- Contractual rights because of what has been agreed between an employer and an employee. Most of the time now, these rights are set out in a written document, but this is not always the case and these rights can also include things agreed in discussion with an employer; for example a bonus payment or a higher rate of pay; and
- Other rights; for example in respect of injuries or ill health.
Do I have to sign the settlement agreement?
No. An employee has a choice whether to enter into a settlement agreement or not. It is a voluntary agreement. The advice an employee receives should help them decide whether entering into the agreement is the right decision to take.
I am not happy with the deal offered. Can I negotiate?
Yes. If you feel that what has been offered is not acceptable to you then you can seek to negotiate a different arrangement.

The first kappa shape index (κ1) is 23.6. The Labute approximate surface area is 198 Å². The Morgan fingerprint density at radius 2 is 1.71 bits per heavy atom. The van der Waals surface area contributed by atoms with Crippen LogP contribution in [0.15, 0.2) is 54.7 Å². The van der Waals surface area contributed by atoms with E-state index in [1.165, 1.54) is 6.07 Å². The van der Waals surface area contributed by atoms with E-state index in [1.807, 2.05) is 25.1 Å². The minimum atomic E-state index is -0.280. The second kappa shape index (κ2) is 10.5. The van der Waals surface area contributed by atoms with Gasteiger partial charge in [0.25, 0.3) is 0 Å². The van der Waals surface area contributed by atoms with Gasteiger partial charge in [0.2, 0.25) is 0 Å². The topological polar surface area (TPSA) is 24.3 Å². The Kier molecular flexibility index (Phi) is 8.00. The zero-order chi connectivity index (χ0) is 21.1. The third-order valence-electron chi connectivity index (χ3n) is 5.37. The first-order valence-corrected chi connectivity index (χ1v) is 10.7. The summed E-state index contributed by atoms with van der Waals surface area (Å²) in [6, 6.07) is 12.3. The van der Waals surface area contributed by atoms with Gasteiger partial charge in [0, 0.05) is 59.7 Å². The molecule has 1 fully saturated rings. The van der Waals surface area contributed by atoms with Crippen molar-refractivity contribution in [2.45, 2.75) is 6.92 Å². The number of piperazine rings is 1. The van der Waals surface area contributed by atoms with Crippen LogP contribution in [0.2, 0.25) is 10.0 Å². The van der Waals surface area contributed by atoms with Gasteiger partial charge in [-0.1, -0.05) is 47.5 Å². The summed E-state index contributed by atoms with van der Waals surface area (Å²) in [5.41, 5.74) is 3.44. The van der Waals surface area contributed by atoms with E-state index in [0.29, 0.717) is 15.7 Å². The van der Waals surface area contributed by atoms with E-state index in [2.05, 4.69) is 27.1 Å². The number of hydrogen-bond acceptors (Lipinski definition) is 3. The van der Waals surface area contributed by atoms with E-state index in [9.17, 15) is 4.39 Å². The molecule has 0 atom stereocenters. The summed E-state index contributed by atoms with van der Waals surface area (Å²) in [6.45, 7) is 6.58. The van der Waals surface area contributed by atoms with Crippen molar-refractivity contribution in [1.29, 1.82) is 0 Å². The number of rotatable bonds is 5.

If an employee has a good relationship with an employer, it can quite often be sensible to have a discussion directly with an employer as a first step, but an employee may well want to get advice from a solicitor before telling an employer whether they are happy with the amount or the terms offered.
Where an employee doesn’t feel they can approach an employer directly, then a solicitor can do this. An employee can seek to agree different terms, for example a fuller reference, an agreement not to criticise the employee, the leaving date as well as the financial arrangements.
Do I have to pay tax on payments made under a settlement agreement?
The answer is, that it depends on what payments are being made. Holiday pay and contractual notice pay will be subject to tax but in some circumstances, genuine termination payments up to £30,000 can be paid without paying tax.
As to whether a proposed payment can properly be categorised as tax free depends on a variety of factors and recent changes in the law mean that where an individual has not worked their correct notice period, all or a portion of a termination payment might still have to be taxed (PENP).
What about non-disclosure agreements (NDAs)